This is why the spreadsheet has been an invaluable tool. With the story timeline as the initial goal, we were able to plug in information as we worked our way through research. When something caught our attention, and fit within our story parameters, we’d find out what happened and who was there, and as we built this collection of data, we’d see if and how Felix could be involved. Oddities and the obscure have been the true gems. Our goal then became finding out how much was actually known, with the hope that details were scant, which would allow us to lay claim to it, in a manner of speaking.

At the start, one key resource has been David McCullough’s 1776. As we read, we highlight and tab, while adding pertinent information to our spreadsheet. And as I mentioned at the start of this article, we discard most of it, including only the minutest fraction in the story.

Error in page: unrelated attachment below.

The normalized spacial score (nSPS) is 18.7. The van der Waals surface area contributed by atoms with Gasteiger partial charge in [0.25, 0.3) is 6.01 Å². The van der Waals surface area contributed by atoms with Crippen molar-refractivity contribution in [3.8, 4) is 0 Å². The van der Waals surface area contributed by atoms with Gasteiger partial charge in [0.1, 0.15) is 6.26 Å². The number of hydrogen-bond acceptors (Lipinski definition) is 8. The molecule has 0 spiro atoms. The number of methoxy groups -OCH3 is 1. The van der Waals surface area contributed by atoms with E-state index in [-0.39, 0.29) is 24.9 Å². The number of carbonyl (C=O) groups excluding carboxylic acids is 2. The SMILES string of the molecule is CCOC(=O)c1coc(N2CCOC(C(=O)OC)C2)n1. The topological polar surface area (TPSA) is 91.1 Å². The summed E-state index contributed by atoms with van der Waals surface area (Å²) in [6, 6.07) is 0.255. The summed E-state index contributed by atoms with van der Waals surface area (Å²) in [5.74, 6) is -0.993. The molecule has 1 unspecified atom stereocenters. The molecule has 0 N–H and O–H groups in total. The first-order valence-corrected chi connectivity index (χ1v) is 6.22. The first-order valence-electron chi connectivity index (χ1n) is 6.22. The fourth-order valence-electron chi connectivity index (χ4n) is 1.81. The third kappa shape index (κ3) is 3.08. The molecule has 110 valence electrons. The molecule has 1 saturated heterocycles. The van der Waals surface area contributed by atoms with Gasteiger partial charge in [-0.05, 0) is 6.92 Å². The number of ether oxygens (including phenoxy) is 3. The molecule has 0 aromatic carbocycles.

In the world-building aspect, we looked to biographies and autobiographies of important figures to help us craft their character, and give us insight into the day-to-day particulars of late 18th-century life. The Autobiography of Benjamin Franklin is a quintessential example of contemporary source material. Similarly, first-hand accounts of battles written at the time of the event are indispensable.

I wish, as most artists probably do, that consumers of our craft were able to see the effort that goes into creating, but it’s not feasible. Besides, while we think the background information is just the bee’s knees, not everyone wants to know how the sausage is made.

In the end, I hope the time put into the final distillation will shine through and prove a delight.

18Aug/20

Craft: C. Michael Lanning – Shapes of Things to Come